Thursday, July 13th 2017

ADATA Releases the SE730H External SSD with 10 Gbps USB 3.1 Type-C

ADATA Technology, a leading manufacturer of high performance DRAM modules, NAND Flash products, and mobile accessories today launched the SE730H external solid state drive, an update of the best-selling SE730. The SE730H performs at 500 MB/s read and write, and moves to 3D TLC NAND for increased durability and longevity, while remaining one of the most compact external SSDs worldwide.

It has a reversible USB-C connector for greater convenience, and a stylish metallic design. Data transfers use USB 3.1 Gen 2 (up to 10Gbps). Importantly, the SE730H meets IEC IP68 dust and water proof requirements, as well as military-grade shock mitigation standards. Available in 256GB and 512GB, the SE730H is Windows, Mac OS, and Android compatible for seamless cross-platform usage.
Super compact with the benefit of 3D NAND
While previous generation SE730 drives were only available in 250GB, the shift to high quality 3D TLC NAND has allowed ADATA to offer the SE730H in up to 512GB. At the same time, the SE730H maintains is compact footprint as the smallest device in its class (external USB-C 3D NAND SSD). It weighs a mere 33g, and users can choose from gold or red metallic color schemes. With 3D TLC NAND, the SE730H delivers more than just bigger capacity: 3D NAND is also around 25% longer-lasting than 2D NAND, and more reliable for the life of the product while consuming less power, a plus for paired device batteries. In terms of performance, the SE730H reaches 500MB/s read and write, or about five times the speed of external mechanical drives.

Convenient and fast USB-C
With reversible USB-C, connecting devices no longer involves checking plug alignment, as there is no up or down. The SE730H connects to USB-C capable devices the first time, every time. It does so with support for USB 3.1 Gen 2, or real USB 3.1 - which allows for up to 10Gbps as opposed to 5Gbps on USB 3.0/USB 3.1 Gen 1. At those speeds, a 5GB file takes just 16 seconds to move, and a big AAA game requires less than a minute. ADATA includes a USB-C to USB-C cable in the box.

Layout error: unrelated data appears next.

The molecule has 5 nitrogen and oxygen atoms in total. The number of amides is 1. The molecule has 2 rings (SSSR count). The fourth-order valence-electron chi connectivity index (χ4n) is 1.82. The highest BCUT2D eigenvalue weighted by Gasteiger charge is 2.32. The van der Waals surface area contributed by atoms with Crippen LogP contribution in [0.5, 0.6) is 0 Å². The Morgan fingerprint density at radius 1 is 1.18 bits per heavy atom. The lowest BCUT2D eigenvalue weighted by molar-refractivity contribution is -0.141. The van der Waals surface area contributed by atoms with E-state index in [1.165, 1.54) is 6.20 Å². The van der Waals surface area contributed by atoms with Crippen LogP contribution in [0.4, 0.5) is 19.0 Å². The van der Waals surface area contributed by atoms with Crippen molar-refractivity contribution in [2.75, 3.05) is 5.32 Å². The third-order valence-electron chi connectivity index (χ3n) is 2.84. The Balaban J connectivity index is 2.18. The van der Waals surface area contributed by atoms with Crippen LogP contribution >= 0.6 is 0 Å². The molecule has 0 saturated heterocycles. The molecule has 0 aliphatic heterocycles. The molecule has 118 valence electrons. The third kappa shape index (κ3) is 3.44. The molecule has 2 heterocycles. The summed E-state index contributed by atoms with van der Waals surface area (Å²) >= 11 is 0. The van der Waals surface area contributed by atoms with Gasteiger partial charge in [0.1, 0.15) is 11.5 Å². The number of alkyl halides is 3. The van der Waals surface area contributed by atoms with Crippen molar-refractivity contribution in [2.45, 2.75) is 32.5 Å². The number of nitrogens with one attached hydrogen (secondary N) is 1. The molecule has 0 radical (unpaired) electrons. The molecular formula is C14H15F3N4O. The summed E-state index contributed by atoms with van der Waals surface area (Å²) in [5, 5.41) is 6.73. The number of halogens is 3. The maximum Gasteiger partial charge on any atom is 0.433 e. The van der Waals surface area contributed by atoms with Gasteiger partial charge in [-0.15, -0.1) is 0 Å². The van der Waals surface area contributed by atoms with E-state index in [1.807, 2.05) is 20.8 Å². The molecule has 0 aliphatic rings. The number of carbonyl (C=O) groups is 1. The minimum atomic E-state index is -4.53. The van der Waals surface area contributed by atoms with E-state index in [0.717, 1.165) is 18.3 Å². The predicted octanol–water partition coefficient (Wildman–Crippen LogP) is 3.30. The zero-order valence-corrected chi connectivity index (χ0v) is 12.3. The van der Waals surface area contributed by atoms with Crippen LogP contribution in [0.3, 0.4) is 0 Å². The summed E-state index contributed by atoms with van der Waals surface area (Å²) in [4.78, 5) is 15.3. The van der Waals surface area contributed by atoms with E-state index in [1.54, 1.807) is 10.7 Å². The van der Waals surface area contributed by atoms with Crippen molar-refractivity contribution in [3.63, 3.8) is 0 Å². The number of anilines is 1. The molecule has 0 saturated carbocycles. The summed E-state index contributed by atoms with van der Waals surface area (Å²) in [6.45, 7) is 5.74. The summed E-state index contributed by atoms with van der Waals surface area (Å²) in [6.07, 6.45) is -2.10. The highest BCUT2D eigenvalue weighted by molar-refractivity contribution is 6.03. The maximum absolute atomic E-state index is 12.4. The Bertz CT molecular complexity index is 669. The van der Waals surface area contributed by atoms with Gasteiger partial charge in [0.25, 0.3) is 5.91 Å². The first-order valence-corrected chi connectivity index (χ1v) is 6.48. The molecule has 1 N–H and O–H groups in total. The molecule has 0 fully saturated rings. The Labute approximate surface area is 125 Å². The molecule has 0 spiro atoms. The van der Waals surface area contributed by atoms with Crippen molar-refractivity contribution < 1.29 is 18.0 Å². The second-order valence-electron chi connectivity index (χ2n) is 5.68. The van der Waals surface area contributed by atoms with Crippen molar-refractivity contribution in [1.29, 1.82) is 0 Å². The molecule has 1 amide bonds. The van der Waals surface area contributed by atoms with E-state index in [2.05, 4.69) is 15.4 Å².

Small but mighty tough on multiple platforms
The SE730H passes IEC IP68 tests, meaning complete dust-tight protection and water proofing to 60 minutes in 1.5 meters of water. It also meets MIL-STD-810 516.6 impact and shock resistance requirements, resulting in a product that can easily handle active lifestyles to keep stored data safe. The SE730H works in plug n play with no drivers needed on Windows, Mac OS, and Android, allowing for easy content sharing and portability across devices, from smartphones to desktops.
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14 Comments on ADATA Releases the SE730H External SSD with 10 Gbps USB 3.1 Type-C

#1
Chaitanya
Seriously Adata needs to slow down their SSD release, too many SKUs from this maker.
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#2
Prima.Vera
Chaitanya said:
Seriously Adata needs to slow down their SSD release, too many SKUs from this maker.
They're on faaaya!!
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#3
buggalugs
Holy shit I need one of these. normal USB drives are too slow.
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#4
oxidized
Could be interesting depending on the cost
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#5
Static~Charge
The SE730H performs at 500 MB/s read and write,
[ snip ]
Data transfers use USB 3.1 Gen 2 (up to 10Gbps).
This is marketing BS. 500MB/s (4Gb/s) are good speeds for a SATA III SSD. All ADATA did was to stick one of their regular SATA drives in a case with the latest USB connector. If they really wanted to exploit USB 3.1 Gen 2 transfer speeds, they should have used an NVMe SSD instead....
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#6
Aquinus